A gesture-enabled sound surface
Keywords: interaction design, machine learning, sonic interaction
This projects involves exploring and prototyping a physical sound interface consisting of an advanced capacitive sensor on a surface controlled by touch gesture interactions. We went through a process of exploring materials, setting up the prototype, and defining a specific use case for the interface. We presented the interface in a “dining” context, where users sit at a table and music is triggered by the position of their bodies (mostly hands and arms) in relation to the surface. We discussed and explored what music mappings fit best in the interface and for this specific context. Finally, we suggested further applications and reflected on other uses and contexts for the interface.
Our final prototype consists of a wooden sushi placemat and a tinfoil sheet attached to it underneath. To exemplify our use case of the interface we filmed a video. Due to the tabletop setting, we decided to use the interface to control the music in a dinner setting. Specifically, a dinner between two people.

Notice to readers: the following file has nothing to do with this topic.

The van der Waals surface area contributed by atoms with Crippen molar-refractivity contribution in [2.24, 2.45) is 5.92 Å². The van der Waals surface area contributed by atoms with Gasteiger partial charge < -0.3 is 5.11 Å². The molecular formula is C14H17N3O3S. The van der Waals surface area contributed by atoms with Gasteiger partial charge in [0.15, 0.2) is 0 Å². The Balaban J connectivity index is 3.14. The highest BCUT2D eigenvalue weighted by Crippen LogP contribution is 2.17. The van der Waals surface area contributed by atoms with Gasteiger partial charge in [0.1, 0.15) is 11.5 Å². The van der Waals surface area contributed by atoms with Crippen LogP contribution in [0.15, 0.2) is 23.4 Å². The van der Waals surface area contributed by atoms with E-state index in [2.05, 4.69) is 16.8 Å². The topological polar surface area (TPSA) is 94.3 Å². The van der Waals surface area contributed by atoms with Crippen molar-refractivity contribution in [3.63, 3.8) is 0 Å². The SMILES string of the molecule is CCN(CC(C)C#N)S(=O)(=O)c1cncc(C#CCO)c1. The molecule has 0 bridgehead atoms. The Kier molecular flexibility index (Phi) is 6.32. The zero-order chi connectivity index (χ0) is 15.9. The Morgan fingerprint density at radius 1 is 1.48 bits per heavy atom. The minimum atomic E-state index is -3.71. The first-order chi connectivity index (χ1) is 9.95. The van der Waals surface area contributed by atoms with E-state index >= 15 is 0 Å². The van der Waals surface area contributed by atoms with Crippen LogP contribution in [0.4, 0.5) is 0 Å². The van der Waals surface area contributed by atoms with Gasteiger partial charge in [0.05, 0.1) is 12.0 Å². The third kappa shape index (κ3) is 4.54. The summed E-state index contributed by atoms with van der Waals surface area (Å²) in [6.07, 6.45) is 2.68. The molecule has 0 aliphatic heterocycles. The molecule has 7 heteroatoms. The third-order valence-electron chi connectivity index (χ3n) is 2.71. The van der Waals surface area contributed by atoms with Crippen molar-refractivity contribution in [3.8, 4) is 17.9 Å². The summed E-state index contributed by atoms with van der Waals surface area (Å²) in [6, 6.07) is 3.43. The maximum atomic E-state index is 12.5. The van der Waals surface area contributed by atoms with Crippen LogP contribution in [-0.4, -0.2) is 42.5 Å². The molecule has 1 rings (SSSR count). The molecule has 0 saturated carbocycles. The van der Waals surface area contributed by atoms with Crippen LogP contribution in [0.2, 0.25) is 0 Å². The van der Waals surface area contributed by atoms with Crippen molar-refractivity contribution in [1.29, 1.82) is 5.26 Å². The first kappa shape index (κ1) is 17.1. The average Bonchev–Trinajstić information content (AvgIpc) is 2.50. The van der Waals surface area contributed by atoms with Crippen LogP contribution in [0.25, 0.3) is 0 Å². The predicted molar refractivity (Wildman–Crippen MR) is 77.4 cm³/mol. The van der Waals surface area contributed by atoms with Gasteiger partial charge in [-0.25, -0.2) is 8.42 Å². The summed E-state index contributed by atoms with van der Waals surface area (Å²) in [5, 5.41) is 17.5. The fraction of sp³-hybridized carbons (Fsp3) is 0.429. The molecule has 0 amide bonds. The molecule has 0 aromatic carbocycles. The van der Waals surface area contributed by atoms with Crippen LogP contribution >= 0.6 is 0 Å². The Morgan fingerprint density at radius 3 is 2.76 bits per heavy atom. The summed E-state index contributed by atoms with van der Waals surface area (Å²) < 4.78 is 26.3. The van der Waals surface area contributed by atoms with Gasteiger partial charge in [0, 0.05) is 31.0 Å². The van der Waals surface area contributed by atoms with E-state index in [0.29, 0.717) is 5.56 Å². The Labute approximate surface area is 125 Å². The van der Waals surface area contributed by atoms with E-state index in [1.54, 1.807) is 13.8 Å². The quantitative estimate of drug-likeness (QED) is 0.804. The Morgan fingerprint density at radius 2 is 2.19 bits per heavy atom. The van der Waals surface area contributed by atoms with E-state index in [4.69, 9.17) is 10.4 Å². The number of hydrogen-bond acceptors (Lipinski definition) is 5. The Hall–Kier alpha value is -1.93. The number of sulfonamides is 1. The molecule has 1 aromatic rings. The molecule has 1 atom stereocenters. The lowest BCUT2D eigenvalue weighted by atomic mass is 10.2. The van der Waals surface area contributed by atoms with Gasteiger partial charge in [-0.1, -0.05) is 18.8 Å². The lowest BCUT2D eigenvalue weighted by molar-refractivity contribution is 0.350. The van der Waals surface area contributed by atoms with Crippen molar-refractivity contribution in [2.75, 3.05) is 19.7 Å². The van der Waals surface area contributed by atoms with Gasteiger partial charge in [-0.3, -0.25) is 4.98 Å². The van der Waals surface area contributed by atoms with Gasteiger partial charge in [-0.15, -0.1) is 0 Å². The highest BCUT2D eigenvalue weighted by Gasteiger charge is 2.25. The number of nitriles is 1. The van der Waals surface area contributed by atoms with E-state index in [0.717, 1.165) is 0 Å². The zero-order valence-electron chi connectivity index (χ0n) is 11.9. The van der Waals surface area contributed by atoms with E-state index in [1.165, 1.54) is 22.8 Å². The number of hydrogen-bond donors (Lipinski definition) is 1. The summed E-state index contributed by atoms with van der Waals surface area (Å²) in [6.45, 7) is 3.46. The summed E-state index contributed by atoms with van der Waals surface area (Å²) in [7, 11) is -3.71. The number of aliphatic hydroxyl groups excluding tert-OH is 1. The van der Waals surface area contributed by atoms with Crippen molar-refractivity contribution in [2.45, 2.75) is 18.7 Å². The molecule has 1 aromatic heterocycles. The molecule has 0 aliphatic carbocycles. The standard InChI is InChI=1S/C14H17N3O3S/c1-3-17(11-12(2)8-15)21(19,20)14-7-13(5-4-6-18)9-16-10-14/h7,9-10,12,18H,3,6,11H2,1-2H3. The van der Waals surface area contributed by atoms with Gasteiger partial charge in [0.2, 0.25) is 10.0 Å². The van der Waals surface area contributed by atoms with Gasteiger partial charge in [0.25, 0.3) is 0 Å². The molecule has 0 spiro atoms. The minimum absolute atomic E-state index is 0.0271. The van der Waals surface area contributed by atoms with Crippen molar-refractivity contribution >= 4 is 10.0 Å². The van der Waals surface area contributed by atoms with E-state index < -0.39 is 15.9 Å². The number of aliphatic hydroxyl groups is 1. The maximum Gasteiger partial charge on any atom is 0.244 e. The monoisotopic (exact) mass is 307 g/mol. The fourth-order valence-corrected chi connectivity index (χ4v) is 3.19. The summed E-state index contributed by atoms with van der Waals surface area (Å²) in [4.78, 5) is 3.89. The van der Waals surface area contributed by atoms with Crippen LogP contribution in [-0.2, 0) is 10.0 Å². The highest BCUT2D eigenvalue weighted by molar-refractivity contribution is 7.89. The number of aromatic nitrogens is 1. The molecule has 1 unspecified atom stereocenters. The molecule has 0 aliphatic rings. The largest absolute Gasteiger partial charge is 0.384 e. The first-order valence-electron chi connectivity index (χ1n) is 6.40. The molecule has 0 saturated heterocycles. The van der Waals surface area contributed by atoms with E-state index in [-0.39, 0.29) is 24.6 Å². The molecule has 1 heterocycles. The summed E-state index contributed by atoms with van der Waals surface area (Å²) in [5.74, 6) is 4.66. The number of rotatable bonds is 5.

The capacitance data provided by the sensor is read via Serial communication in a Processing patch and then fed via OSC (Open Sound Control) to a recognition system (we used the software Wekinator) that will be previously trained to recognize different gestures or body actions occurring on the table. The recognition system decides what event has likely occurred and sends messages via OSC to a music interface that adapts a music track accordingly. The musical mapping takes place in Max/Msp and is connected to a digital audio workspace, specifically, Ableton, to introduce new tracks/samples and fade out others according to the mappings in the Max/Msp patch.
This project was designed and developed by Niek Bijman and Nadia Campo Woytuk.